Accusations of sexual misconduct throw Franken into a political minefield
WASHINGTON — On Thursday morning, Nov. 16, radio personality Leeann Tweeden became the latest woman to allege inappropriate sexual conduct by a powerful man, describing a 2006 incident in which she says that Sen. Al Franken, D-Minn., kissed and groped her without her consent.
Franken's office quickly released a statement playing down the accusation, which occurred before he was in office, but the timing is politically fraught for the senator. The Alabama Senate race has been roiled by accusations of sexual misconduct involving underage girls against the Republican nominee; accusations against other prominent celebrities have inspired a broad backlash — particularly on the political left. Even allegations made against Bill Clinton during his presidency have been resurrected, thanks to the cultural moment.
It's fair to ask, then, what the political repercussions might be for Franken.
Could there be an effort to expel him? After allegations emerged involving Roy Moore, the Alabama Republican, members of his own party levied an unusual threat: Were he to win election, he would face an immediate effort to expel him from the Senate.
The Senate can expel any member that it wants for whatever reason it wishes — but it doesn't do so often or lightly. The last senator to face an expulsion effort was John Ensign of Nevada, who resigned in 2011 before the process was completed. The last senator to actually be expelled was Jesse Bright from Indiana, ousted in 1862 for sympathizing with the Confederacy.
This seems like an unlikely turn of events, but Republicans will probably be eager to position Franken's behavior against Moore's. If they were willing to kick out Moore for inappropriate behavior — behavior that, as of this writing, relies largely on verbal allegations — then why should they not seek the same punishment for a Democrat? That effort would go through the Senate Ethics Committee. On Thursday morning, Senate Majority Leader Mitch McConnell reportedly requested that the committee begin a probe.
Could Franken resign?
A more likely outcome would be that Franken decides to resign.
As of this writing, this still seems fairly unlikely; Franken's initial statement seems to indicate that he hopes to weather the storm. But just as there will be pressure on him from Republicans, there will also be members of his own party who'd prefer not to have to defend him against his allegations while excoriating Moore — and President Donald Trump, who also faces multiple accusations of sexual misconduct. Does Senate Minority Leader Chuck Schumer want to have to rail against Moore and Trump knowing full well that the immediate response will be, "Then why didn't you do anything about Franken?"
After all, it's not like Democrats would lose the seat.
Should Franken resign, the process to replace him goes like this:
• Since it's more than six weeks before the primary for that Senate seat, the governor of the state will appoint someone to fill the vacancy.
• Franken's not up for reelection until 2020, so there would be an election in 2018 to find someone to fill out the rest of his term.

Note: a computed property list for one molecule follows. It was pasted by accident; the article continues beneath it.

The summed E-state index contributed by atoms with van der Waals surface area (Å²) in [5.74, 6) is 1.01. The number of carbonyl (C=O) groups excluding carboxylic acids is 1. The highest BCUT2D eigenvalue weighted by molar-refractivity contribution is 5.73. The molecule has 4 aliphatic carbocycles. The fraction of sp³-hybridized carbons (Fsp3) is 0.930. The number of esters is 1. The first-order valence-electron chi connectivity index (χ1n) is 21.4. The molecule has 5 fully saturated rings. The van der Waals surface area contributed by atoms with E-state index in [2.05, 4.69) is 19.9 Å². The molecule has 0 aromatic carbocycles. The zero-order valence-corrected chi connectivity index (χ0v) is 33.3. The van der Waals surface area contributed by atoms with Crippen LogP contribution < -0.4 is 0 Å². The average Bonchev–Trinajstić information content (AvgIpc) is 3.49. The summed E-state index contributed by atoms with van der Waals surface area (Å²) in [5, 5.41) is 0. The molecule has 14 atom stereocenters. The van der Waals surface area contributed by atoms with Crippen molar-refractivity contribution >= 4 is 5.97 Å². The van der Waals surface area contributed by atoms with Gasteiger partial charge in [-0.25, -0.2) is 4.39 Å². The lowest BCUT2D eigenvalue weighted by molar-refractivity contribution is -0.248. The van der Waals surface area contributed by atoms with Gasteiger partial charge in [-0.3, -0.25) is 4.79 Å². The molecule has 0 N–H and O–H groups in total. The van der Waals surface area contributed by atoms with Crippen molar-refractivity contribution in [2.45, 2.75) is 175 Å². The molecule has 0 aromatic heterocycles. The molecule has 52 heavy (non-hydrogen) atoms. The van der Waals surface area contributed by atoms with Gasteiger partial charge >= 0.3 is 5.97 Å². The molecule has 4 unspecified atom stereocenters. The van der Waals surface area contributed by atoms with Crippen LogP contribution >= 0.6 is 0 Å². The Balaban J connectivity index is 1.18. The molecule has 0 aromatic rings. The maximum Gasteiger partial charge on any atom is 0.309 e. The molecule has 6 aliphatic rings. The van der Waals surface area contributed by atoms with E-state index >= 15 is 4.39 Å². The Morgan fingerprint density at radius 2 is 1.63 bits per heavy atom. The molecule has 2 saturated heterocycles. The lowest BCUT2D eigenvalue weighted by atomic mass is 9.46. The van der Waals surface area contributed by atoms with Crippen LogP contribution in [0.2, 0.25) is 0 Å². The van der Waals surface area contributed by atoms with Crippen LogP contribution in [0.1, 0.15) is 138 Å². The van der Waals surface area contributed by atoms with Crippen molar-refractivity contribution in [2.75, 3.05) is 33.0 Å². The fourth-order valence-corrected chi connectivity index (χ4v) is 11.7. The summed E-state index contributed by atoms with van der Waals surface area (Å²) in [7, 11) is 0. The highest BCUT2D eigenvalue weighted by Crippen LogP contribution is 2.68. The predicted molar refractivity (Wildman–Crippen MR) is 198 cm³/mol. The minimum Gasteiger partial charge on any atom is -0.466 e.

• In 2020, the winner of that election would stand for reelection, if he or she chose to.
The governor of Minnesota is Mark Dayton, who served in the Senate from 2001 to 2007. He's a staunch Democrat and would presumably appoint a Democrat to fill Franken's seat.
The outcome of a 2018 special election isn't entirely certain, but, unlike neighboring states, Democrats in Minnesota weathered the Trump surge last year to hand its electoral votes to Hillary Clinton by a narrow margin. Sen. Amy Klobuchar, Franken's peer, is also on the ballot; her seat is rated by the Cook Political Report as "solid Democratic." An off-year election might normally be disadvantageous to the Democrats, but 2018 is shaping up to be a strong year for the party nationally because of the deep unpopularity of the president.
Three of Franken's colleagues, Sens. Tammy Duckworth, D-Ill., Kirsten Gillibrand, D-N.Y., and Tim Kaine, D-Va., have expressed initial support for a Senate investigation. In a new statement, Franken himself supported that idea.
Clearly, the Democrats would rather not have to take the risk of putting Franken's seat up for grabs, no matter how safe it might seem. But it's not like Schumer would be losing a seat in a state with a Republican governor who voted for Trump in 2016. Franken could step down and allow his colleagues to save face.
As of this writing, this entire situation is about three hours old. Franken might well weather these allegations, just as Moore has shown no inclination to step away from his race to join the Senate. But there will be a lot of pressure from both Democrats and Republicans to use Franken as a counterweight to the Moore and Trump allegations, and given the relative safety for Democrats of booting him from office, that might mean he's more at risk than one might otherwise expect.
Pushing for Franken's ouster might even be politically popular among Democrats, considering the extent to which progressive voters have called for accountability on similar allegations against others.